The Cornucopia Institute was already investigating a legal action against the USDA for its unwillingness to enforce the law requiring outdoor access for chickens. It is the farm policy organization’s contention that confining birds to small adjacent structures on massive industrial-scale “farms,” does not meet the federal legal mandate.
In what now appears to be a cynical ploy, the USDA had asked the National Organic Standards Board (NOSB)—the expert citizen panel that Congress created to advise the Secretary of Agriculture—to develop standards to help enforce the requirement for outdoor access.
The NOSB completed a years-long process of collaborating with industry representatives and forwarded a series of recommendations to USDA leadership that would have required a minimum amount of square footage, and other requirements, like the number and size of doors, that would have facilitated enforcement of the outdoor access provisions.
Recently, leadership at the USDA’s National Organic Program informed organic stakeholders that they would not follow through with amending poultry/livestock regulations, incorporating the NOSB’s recommendations, because it was currently “not a priority.”
“The lack of enforcement action by the USDA has helped shift the lion’s share of production of organic eggs to giant agribusinesses, which mostly produce conventional eggs, at the expense of family-scale farmers who are producing a superior product in an environmentally responsible manner and treating their livestock humanely,” stated Cornucopia’s Kastel.
“We will not stand by while the most dedicated and responsible, and law-abiding, organic producers are placed at a competitive disadvantage by the arbitrary and capricious behavior of the current administration’s leadership at the USDA and FDA.”
The FDA has opened a 60-day public comment period for input pursuant to their draft guidance on compliance with the salmonella safety rule for producers with outdoor access for laying hens.
The Cornucopia Institute will soon release an action alert and briefing paper so interested organic stakeholders can make informed comments on the draft guidance.
If organic farmers and consumers interested in protecting the integrity of the organic label, and possibly the country’s safest agricultural producers, are not already Cornucopia members, they can either join by visiting the organization’s website.
Visit EcoWatch’s FACTORY FARMING page for more related news on this topic.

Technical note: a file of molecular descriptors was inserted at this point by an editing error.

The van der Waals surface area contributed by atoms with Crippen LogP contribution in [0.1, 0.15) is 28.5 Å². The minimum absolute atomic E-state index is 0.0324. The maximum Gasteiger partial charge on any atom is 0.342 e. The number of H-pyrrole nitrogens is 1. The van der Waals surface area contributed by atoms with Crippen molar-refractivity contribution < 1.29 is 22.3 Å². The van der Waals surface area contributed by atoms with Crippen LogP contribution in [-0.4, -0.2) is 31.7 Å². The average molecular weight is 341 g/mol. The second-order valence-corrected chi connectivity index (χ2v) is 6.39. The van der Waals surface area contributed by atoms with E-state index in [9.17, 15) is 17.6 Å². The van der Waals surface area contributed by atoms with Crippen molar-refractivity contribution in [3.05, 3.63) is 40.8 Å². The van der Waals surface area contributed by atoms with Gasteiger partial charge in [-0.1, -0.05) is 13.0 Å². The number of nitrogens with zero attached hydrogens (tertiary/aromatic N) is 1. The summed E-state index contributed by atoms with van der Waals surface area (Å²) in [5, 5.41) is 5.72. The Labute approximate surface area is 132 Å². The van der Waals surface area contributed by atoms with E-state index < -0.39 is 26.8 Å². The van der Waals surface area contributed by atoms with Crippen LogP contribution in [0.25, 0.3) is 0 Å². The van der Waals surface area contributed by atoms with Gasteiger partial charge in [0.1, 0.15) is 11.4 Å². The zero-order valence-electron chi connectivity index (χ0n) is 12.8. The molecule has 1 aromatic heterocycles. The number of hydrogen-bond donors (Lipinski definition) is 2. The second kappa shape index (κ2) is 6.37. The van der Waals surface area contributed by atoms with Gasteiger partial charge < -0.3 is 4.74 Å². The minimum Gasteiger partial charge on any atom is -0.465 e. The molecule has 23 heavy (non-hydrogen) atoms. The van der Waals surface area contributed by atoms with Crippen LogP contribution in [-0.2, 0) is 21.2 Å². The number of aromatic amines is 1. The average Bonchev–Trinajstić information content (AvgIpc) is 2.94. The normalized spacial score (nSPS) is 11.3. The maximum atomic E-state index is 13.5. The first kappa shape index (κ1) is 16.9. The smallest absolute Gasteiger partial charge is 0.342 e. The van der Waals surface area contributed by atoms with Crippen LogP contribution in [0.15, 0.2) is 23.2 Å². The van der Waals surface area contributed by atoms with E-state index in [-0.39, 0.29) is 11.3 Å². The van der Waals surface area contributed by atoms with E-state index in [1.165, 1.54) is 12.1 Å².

By Gwen Ranniger
Fertility issues are on the rise, and new literature points to ways that your environment may be part of the problem. We've rounded up some changes you can make in your life to promote a healthy reproductive system.
Infertility and Environmental Health: The Facts<ul> <li>Sperm count is declining steeply, significantly, and continuously in Western countries, with no signs of tapering off. Erectile dysfunction is on the rise, and women are facing increasing rates of miscarriage and difficulty conceiving.</li><li>Why? A huge factor is our environmental health. Hormones (particularly testosterone and estrogen) are what make reproductive function possible, and our hormones are increasingly being negatively affected by harmful, endocrine-disrupting chemicals commonplace in the modern world—in our homes, foods, and lifestyles.</li></ul>
What You Can Do About It<p>It should be noted that infertility can be caused by any number of factors, including medical conditions that cannot be solved with a simple change at home.</p><p><em>If you or a loved one are struggling with infertility, our hearts and sympathies are with you. Your pain is validated and we hope you receive answers to your struggles.</em></p><p>Read on to discover our tips to restore or improve reproductive health by removing harmful habits and chemicals from your environment.</p>
Edit Your Health<ul><li>If you smoke, quit! Smoking is toxic, period. If someone in your household smokes, urge them to quit or institute a no-smoking ban in the house. It is just as important to avoid secondhand smoke.</li><li>Maintain a healthy weight. Make sure your caloric intake is right for your body and strive for moderate exercise.</li><li>Eat cleanly! Focus on whole foods and less processed meals and snacks. Studies have found that eating a Mediterranean-style diet is linked to increased fertility.</li><li>Minimize negative/constant stress—or find ways to manage it. Hobbies such as meditation or yoga that encourage practiced breathing are great options to reduce the physical toll of stress.</li></ul>